“Captaincy and leadership are going to be a big part of his [Mitchell Marsh] re-emergence in international cricket.”
These were the words of Western Australian coach, Justin Langer after Mitchell Marsh was recalled to the Australian Test squad for the third Ashes Test at Perth.
The sentence makes you want to re-read (just in case you read it wrong) and ponder if old age has made Langer go nuts. Why in a team of superstars would an all-rounder average 21.74 with the bat and 37.48 with the ball be touted as a future skipper?
If you are a Western Australian fan, Langer’s tactical nous would have made you vomit, if you didn’t know that his maddening move to appoint Marsh the junior as skipper of Western Australia was a masterstroke.
He led the side charismatically, a word you would never have used to describe Mitchell Marsh a year ago, flawlessly, not just leading them to a JTL One Day Cup win but also starring in the final with a typically belligerent 80.
In hindsight, his leadership skills aren’t too surprising given where he gets his genes from. His father, Geoff Marsh, was a former Western Australia skipper and an opening batsman.
Marsh the junior is one of those talented kids whom Australia wanted to mature as early as possible so they could pick him.
He must have been born in a 22-yard cradle, sheathed with a green cloth instead of a white; drinking milk from a bat-shaped feeding bottle and probably even lost his first teeth biting a red cherry with a seam.
It was no surprise when he took to bowling because his elder brother preferred batting when they played in the backyard. It was no surprise he developed good pace and an intimidating bouncer ’cause he needed it to ruffle the brothers of Shaun [Marsh] when they played behind their house.
When he made his ODI debut as a 20-year old, Australia wanted him to reprise the role of Shane Watson when he eventually walked off – bat like a champion and bowl with a zip in his steps. Marsh did neither. He became a bits and pieces player, churning out rare match-winning performances in between truckloads of wild slogs and loose balls. His Test career was remarkably similar, if only a bit more sheepish. In short, he became nothing like how he was touted to become.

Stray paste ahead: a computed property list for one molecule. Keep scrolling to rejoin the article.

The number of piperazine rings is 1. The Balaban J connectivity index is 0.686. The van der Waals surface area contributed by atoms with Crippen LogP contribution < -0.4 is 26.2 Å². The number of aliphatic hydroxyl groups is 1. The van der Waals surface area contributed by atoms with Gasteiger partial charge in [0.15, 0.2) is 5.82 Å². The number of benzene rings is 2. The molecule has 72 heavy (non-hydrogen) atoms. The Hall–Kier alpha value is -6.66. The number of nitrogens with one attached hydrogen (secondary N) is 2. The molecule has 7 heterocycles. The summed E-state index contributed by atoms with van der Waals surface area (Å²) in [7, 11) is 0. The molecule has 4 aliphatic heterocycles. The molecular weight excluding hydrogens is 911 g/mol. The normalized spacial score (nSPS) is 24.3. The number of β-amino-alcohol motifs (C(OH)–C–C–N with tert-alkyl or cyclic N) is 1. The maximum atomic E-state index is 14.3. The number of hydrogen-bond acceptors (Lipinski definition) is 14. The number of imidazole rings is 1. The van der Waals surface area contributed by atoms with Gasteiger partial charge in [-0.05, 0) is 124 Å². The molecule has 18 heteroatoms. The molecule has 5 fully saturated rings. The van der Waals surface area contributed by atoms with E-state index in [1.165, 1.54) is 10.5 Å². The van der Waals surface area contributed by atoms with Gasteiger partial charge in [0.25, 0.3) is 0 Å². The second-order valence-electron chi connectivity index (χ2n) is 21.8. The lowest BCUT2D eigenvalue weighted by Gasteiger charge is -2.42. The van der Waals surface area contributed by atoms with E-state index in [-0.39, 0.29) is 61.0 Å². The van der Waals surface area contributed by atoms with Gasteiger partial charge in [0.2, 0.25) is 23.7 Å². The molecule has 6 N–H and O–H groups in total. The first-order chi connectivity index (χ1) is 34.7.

With just 2 half-centuries in 35 Test innings and 29 wickets at an average of 37.48, he was probably a good all-rounder (good, not great) in a minnow side rather than a top tier Test nation striving to become the number 1 in Tests.
Yet, two innings’ after he resumed his bowling since suffering a major shoulder injury at the start of the year in India, he is picked in the Ashes squad. It shows the kind of desperation Aussies are in to make Marsh a world-class all-rounder. Even if he could bowl from a stretcher and land it on the 22 yards, he would have made it to the squad.
Australia need a fifth bowler for Perth, someone who can give their strike bowlers, the three Musketeers, a break after they devour some English meat. But if they needed that alone, they wouldn’t have omitted Chadd Sayers who was in the squad for the first two Tests. They also needed a batsman to cover up for Peter Handscomb’s big back-foot and someone who could run in and do a holding role with the ball or charge in and bowl a spell full of bouncers. In a nutshell, they needed a superstar.
Mitchell Marsh was certainly one. He may not have the numbers but the talent in cricket is a tricky proposition like love. It makes you exalted, keeps you between smiling and crying, makes you want to tear your hair out but eventually you trust in it that you always give a second chance. Think of JP Duminy. South Africa would have loved to get rid of him earlier but right when they are on the brink of doing that, Duminy would unfurl a cover drive that would dry the grass on its way.
Marsh is someone similar, a player who you know will become King one day but you just don’t have the patience to reach that moment. He is a jumbo-sized burger you itch to dig into, but the moment you do, you realise there is too much of sauce.
If picked in the XI, his job would be nothing different from his elder brother’s – play back-up.
This Australian team has just 6 players – 3 world-class seamers, a chirpy, damn good off-spinner, a brutal opener and a flamboyant skipper. The rest are back-ups, pushed in to fill in the numbers and probably score a bit of runs or take a wicket or two. They aren’t expected to win games on their own. Yet, Marsh the senior did exactly that when Australia’s plans went awry at Adelaide under the red skies. That is exactly why the Aussies pick the Marsh brothers.
There is something about them which makes you want to go back to them time and again. Talent is one, definitely. But more than that, it is the manner in which they choose their moment to stamp their presence in the game and take it back home.
The Mitchell Marsh punt could very well go haywire at Perth. It could be the single decision that would put the Aussie selectors’ out of job. It could even bring England back into the Ashes. But even if Mitchell Marsh gets twin ducks, no wickets and goes for eight an over, trust the selectors to go back to him in a year’s time. At 26, he has the talent, not the numbers; confidence, not the skills. Yet, he is a superstar and will always be. But will he be the King? Only time will tell.